The dictatorship of Rafael Trujillo, who ruled the Dominican Republic from 1930 until his assassination in 1961, was one of the longest and bloodiest in Latin American history. "The Dictator's Seduction" is a cultural history of the Trujillo regime as it was experienced in the capital city of Santo Domingo. Focusing on everyday forms of state domination, Lauren Derby describes how the regime infiltrated civil society by fashioning a "vernacular politics" based on popular idioms of masculinity and fantasies of race and class mobility. Derby argues that the most pernicious aspect of the dictatorship was how it appropriated quotidian practices such as gossip and gift exchange, leaving almost no place for Dominicans to hide or resist.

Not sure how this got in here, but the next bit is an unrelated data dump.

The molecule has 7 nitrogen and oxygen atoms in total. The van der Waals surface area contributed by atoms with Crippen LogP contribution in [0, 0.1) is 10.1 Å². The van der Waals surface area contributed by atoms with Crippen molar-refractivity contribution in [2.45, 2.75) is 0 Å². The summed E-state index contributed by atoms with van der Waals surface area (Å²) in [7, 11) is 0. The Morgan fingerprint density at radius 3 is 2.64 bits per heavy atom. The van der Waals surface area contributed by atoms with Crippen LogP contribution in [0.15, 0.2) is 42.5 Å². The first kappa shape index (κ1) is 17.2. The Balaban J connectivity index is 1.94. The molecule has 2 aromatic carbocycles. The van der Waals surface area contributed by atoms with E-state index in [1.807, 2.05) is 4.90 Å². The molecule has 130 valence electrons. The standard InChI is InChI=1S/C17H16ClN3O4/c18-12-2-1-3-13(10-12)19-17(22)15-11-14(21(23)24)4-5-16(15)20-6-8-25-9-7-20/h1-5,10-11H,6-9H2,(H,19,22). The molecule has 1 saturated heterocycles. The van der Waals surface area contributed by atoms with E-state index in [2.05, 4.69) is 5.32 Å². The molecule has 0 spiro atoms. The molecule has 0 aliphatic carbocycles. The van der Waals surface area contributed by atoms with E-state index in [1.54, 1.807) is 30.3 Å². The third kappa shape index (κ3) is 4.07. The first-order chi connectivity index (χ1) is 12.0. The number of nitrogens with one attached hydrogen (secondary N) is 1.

Drawing on previously untapped documents in the Trujillo National Archives and interviews with Dominicans who recall life under the dictator, Derby emphasizes the role that public ritual played in Trujillo's exercise of power. His regime included the people in affairs of state on a massive scale as never before. Derby pays particular attention to how events and projects were received by the public as she analyzes parades and rallies, the rebuilding of Santo Domingo following a major hurricane, and the staging of a year-long celebration marking the twenty-fifth year of Trujillo's regime. She looks at representations of Trujillo, exploring how claims that he embodied the popular barrio antihero the "tIguere" (tiger) stoked a fantasy of upward mobility and how a rumor that he had a personal guardian angel suggested he was uniquely protected from his enemies. "The Dictator's Seduction "sheds new light on the cultural contrivances of autocratic power.